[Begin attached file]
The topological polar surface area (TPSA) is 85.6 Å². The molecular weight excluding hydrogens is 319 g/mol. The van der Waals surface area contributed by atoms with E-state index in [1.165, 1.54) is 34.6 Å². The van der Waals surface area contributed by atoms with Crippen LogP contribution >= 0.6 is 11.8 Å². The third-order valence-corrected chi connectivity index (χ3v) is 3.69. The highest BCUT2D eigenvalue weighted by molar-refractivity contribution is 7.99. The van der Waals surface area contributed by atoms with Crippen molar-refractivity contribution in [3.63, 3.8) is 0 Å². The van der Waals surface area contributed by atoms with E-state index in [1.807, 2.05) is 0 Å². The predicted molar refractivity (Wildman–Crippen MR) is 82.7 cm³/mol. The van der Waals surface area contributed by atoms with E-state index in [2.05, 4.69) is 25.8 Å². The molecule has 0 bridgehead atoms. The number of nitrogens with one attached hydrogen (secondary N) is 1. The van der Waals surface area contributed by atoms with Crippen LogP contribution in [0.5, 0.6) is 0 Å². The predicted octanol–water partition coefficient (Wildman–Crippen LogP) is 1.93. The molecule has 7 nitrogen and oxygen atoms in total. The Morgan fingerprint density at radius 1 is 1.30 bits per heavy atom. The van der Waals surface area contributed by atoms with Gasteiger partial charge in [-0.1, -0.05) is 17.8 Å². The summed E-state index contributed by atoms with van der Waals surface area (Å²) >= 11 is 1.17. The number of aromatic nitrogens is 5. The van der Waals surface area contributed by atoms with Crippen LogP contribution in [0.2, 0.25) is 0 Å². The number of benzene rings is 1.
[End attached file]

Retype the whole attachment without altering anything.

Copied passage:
The topological polar surface area (TPSA) is 85.6 Å². The molecular weight excluding hydrogens is 319 g/mol. The van der Waals surface area contributed by atoms with E-state index in [1.165, 1.54) is 34.6 Å². The van der Waals surface area contributed by atoms with Crippen LogP contribution >= 0.6 is 11.8 Å². The third-order valence-corrected chi connectivity index (χ3v) is 3.69. The highest BCUT2D eigenvalue weighted by molar-refractivity contribution is 7.99. The van der Waals surface area contributed by atoms with Crippen molar-refractivity contribution in [3.63, 3.8) is 0 Å². The van der Waals surface area contributed by atoms with E-state index in [1.807, 2.05) is 0 Å². The predicted molar refractivity (Wildman–Crippen MR) is 82.7 cm³/mol. The van der Waals surface area contributed by atoms with E-state index in [2.05, 4.69) is 25.8 Å². The molecule has 0 bridgehead atoms. The number of nitrogens with one attached hydrogen (secondary N) is 1. The van der Waals surface area contributed by atoms with Crippen LogP contribution in [0.5, 0.6) is 0 Å². The predicted octanol–water partition coefficient (Wildman–Crippen LogP) is 1.93. The molecule has 7 nitrogen and oxygen atoms in total. The Morgan fingerprint density at radius 1 is 1.30 bits per heavy atom. The van der Waals surface area contributed by atoms with Gasteiger partial charge in [-0.1, -0.05) is 17.8 Å². The summed E-state index contributed by atoms with van der Waals surface area (Å²) >= 11 is 1.17. The number of aromatic nitrogens is 5. The van der Waals surface area contributed by atoms with Crippen LogP contribution in [0.2, 0.25) is 0 Å². The number of benzene rings is 1.